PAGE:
Charge-to-mass ratio with Zeeman Effect

In summary, the conversation is discussing how to determine e/m using the Zeeman effect with a given magnetic field of 0.45 T and a known difference between two spectral lines (0.649x10^10 Hz). The equations for normal and anomalous Zeeman effects are mentioned, and the attempt at a solution includes calculating m_l using the equation 2l+1. However, there is uncertainty about how to obtain l from the given data.
  • #1
tuomas22
20
0

Homework Statement


I'm supposed to determine e/m using Zeeman effect.
B=0.45 T
Difference between two spectral lines is also known (0.649x10^10 Hz)

Homework Equations


Normal or anomalous Zeeman effect? How you know it?
I'm guessing normal, so
[tex]\Delta E = m_{l} \frac{e \hbar}{2m_{e}}B[/tex]

[tex]\Delta E = h \Delta f[/tex]

so,

[tex]\frac{e}{m_{e}} = \frac{h \Delta f2m_{e}}{m_{l} \hbar B} [/tex]

The Attempt at a Solution



Well the attempt at solution is the equations I just wrote, are they right so far?

But the problem is, how I get [itex]m_{l}[/itex]? I think it's [tex]2l+1[/tex], but how I get [itex]l[/itex] from the know data then?
 
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  • #2
any tip would be much appreciated, I got exam tomorrow and I want to understand this :P
 

Related to Charge-to-mass ratio with Zeeman Effect

1. What is charge-to-mass ratio?

Charge-to-mass ratio is a physical quantity that represents the ratio of the electric charge of a particle to its mass. It is commonly denoted by the symbol q/m and is measured in units of coulombs per kilogram (C/kg). This ratio is used to describe the behavior of charged particles in electric and magnetic fields.

2. How is charge-to-mass ratio measured?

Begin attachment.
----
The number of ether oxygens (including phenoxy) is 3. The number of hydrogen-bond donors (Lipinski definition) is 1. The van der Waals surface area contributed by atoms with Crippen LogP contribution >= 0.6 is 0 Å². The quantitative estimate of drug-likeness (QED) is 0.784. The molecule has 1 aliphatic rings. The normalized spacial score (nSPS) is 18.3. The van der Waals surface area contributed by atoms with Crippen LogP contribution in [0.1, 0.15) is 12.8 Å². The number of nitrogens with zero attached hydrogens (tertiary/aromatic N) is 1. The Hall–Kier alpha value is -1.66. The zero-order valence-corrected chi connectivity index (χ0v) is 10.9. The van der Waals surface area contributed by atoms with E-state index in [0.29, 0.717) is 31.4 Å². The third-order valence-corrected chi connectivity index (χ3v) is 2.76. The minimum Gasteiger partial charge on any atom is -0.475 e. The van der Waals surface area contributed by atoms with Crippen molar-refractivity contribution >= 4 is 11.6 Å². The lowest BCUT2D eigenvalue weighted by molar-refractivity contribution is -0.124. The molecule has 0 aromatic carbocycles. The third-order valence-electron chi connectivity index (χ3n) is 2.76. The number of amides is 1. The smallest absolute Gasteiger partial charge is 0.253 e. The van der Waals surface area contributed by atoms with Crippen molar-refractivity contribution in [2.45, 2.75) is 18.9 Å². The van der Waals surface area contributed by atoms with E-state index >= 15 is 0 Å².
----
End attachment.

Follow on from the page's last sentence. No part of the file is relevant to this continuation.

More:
The charge-to-mass ratio can be measured using various techniques such as the Thomson method, the Millikan oil drop experiment, and the cyclotron resonance method. These methods involve applying known electric and magnetic fields to a charged particle and measuring its acceleration or deflection. By comparing the results to the known values of the fields, the charge-to-mass ratio can be determined.

3. What is the Zeeman effect?

The Zeeman effect is the splitting of spectral lines in the presence of a magnetic field. This phenomenon was first observed by Dutch physicist Pieter Zeeman in 1896 and is caused by the interaction between the magnetic field and the magnetic dipole moment of the atoms or molecules. The effect is used in spectroscopy to study the energy levels of atoms and molecules.

4. How does the Zeeman effect relate to charge-to-mass ratio?

The Zeeman effect can be used to determine the charge-to-mass ratio of an electron. By applying a known magnetic field and observing the splitting of spectral lines, the magnetic dipole moment of the electron can be calculated. This, combined with the known charge of the electron, allows for the determination of the charge-to-mass ratio.

5. What are the applications of charge-to-mass ratio and Zeeman effect?

The charge-to-mass ratio and Zeeman effect have a wide range of applications in physics and engineering. They are used in particle accelerators, mass spectrometers, and magnetic resonance imaging (MRI) machines. They are also important in understanding the behavior of charged particles in space, such as in the Earth's magnetic field and in the study of cosmic rays.

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